The Illinois Incident Command for Cardiac Arrest (ICCA) model is adaptable to various compliments of manpower and works with a multi-agency response. The versatility of the ICCA model is guides all providers to focus on key code task/priorities that are all al the BLS level. Role assignments are given based on available manpower present in order of code tasks/priorities, regardless of the level of training or certification.
In this model, the following roles are established by first arriving personnel in order to ensure code priorities:
Code Commander: The person in charge, usually one of the first on scene. May also be needed to complete code tasks, and as more providers arrive, may remain in command and delegate tasks. Code Commander assesses scene and requests additional resources as needed.
Compressor #1: Charged with performing the first 2 minutes of uninterrupted high-quality chest compressions; may provide early defibrillation as indicated.
Compressor #2: Acts as a coach for Compressor #1 using available monitor data, PETCO2 levels and relieves Compressor #1 after 2 minutes of CPR.
Logistics: This position can be added if there is additional manpower on scene; responsible for medications and equipment, including cot preparation for transport when indicated.
Liaison/Safety: Responsible for controlling the scene. Interfaces with bystanders, documents code record and assists with family need.
The code tasks/priorities include:
- Provision of uninterrupted, high-quality chest compressions at a rate of 100 beats per minute, sharing this responsibility to prevent rescuer fatigue.
- Provision of early defibrillation without interrupting or delaying CPR during application of pads or charging.
- Provision of controlled ventilatory management during cardiac arrest. Advanced airway placement is deferred until chest compressions (priority #1) and defibrillation (priority #2) are satisfied. Ventilation rate is 8 per minute. ETCO2 is mandatory for confirmation of tube placement, monitoring chest compression quality and for watching for ROSC.
In Chicago, the training for the ICCA session includes a one hour didactic and video session. A separate three-hour hands-on rotation through the CFD simulation training center allows small group scenarios to be enacted. Video debriefing is used for performance improvement. A companion ICCA course for dispatchers, ICCA-EMD, emphasizes the importance of rapid recognition of cardiac arrest, pre-arrival instructions on chest compression-only CPR and increased awareness of manpower and resources for in-field EMS providers delivering cardiac arrest care. This course also provides strategies and techniques to help address bystander uncertainty, panic, fear, poor confidence, concern for liability or causing harm, and reluctance to perform mouth-tomouth. Through video, audio and simulation, ICCA-EMD emphasizes the critical role emergency 42 telecommunicators have though the bystander and EMS links in the chain of survival. A CQI component is currently underway using monitor defibrillator software, capnography and cardiac arrest survival statistics including survival to hospital discharge.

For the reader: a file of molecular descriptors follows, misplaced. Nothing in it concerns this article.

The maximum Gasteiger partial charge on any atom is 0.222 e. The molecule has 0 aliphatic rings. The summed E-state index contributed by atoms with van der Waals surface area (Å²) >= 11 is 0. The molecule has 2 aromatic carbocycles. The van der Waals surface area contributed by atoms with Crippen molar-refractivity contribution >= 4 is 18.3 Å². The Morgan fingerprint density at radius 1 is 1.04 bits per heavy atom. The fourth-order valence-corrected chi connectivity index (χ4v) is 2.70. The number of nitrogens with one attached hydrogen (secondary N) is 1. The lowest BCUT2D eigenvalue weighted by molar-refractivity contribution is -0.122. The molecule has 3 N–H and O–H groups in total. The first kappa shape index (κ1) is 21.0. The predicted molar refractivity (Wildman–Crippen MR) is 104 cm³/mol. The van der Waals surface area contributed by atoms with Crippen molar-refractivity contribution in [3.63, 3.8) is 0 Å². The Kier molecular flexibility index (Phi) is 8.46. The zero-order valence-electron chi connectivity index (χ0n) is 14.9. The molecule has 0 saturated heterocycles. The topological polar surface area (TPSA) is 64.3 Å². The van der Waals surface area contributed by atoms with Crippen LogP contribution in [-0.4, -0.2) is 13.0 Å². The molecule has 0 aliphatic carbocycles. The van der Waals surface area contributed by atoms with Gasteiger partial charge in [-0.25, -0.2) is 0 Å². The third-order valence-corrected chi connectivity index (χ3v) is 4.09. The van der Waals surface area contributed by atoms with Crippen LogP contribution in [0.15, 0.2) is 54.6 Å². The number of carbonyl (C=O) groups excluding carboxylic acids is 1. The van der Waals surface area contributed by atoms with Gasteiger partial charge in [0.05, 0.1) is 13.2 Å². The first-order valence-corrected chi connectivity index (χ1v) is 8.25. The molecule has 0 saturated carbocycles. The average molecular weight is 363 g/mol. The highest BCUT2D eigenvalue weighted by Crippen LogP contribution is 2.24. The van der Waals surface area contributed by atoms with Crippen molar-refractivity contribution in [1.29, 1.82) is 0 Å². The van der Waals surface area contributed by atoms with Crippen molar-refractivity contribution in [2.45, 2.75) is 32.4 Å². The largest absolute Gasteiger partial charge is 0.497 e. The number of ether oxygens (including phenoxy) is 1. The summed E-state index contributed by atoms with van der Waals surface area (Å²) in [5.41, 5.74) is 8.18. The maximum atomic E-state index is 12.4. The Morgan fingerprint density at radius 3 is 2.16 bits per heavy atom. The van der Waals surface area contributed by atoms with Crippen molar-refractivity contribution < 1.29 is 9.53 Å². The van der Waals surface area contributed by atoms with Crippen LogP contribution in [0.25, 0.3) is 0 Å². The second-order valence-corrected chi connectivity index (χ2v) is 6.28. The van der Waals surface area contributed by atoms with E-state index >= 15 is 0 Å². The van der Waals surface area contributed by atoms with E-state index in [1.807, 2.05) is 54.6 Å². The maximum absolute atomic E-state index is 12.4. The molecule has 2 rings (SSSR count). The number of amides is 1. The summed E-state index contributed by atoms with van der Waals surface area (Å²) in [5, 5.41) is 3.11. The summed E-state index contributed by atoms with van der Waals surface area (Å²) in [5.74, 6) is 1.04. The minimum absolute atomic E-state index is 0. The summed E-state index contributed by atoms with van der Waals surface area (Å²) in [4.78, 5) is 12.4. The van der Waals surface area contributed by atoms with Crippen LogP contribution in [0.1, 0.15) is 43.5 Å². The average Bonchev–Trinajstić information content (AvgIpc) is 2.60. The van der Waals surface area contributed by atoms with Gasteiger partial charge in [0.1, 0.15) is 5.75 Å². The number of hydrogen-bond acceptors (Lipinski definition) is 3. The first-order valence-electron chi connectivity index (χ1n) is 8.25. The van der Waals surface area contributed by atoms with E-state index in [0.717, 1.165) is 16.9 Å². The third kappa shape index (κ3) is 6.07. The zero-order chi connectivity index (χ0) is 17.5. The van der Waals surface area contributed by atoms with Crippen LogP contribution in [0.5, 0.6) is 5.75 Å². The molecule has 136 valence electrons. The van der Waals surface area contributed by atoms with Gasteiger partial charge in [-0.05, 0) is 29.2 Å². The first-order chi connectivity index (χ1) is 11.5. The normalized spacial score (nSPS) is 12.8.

EMS Use of CPR Devices
The American Heart Association has published Highlights of the 2010 AHA Guidelines for CPR and Emergency Cardiovascular Care, which includes statements addressing the use of CPR devices. The statements can be read in their entirety in the highlights document available online. Regarding the use of CPR devices, the summary statement from the AHA 2010 Guidelines Part 7. CPR Techniques and Devices states “To date, no adjunct has consistently been shown to be superior to standard conventional (manual) CPR for out-of-hospital basic life support, and no device other than a defibrillator has consistently improved long-term survival from out-of-hospital cardiac arrest. A variety of CPR techniques and devices may improve hemodynamics or short-term survival when used by well-trained providers in selected patients. All of these techniques and devices have the potential to delay chest compressions and defibrillation. In order to prevent delays and maximize efficiency, initial training, ongoing monitoring, and retraining programs should be offered to providers on a frequent and ongoing basis.”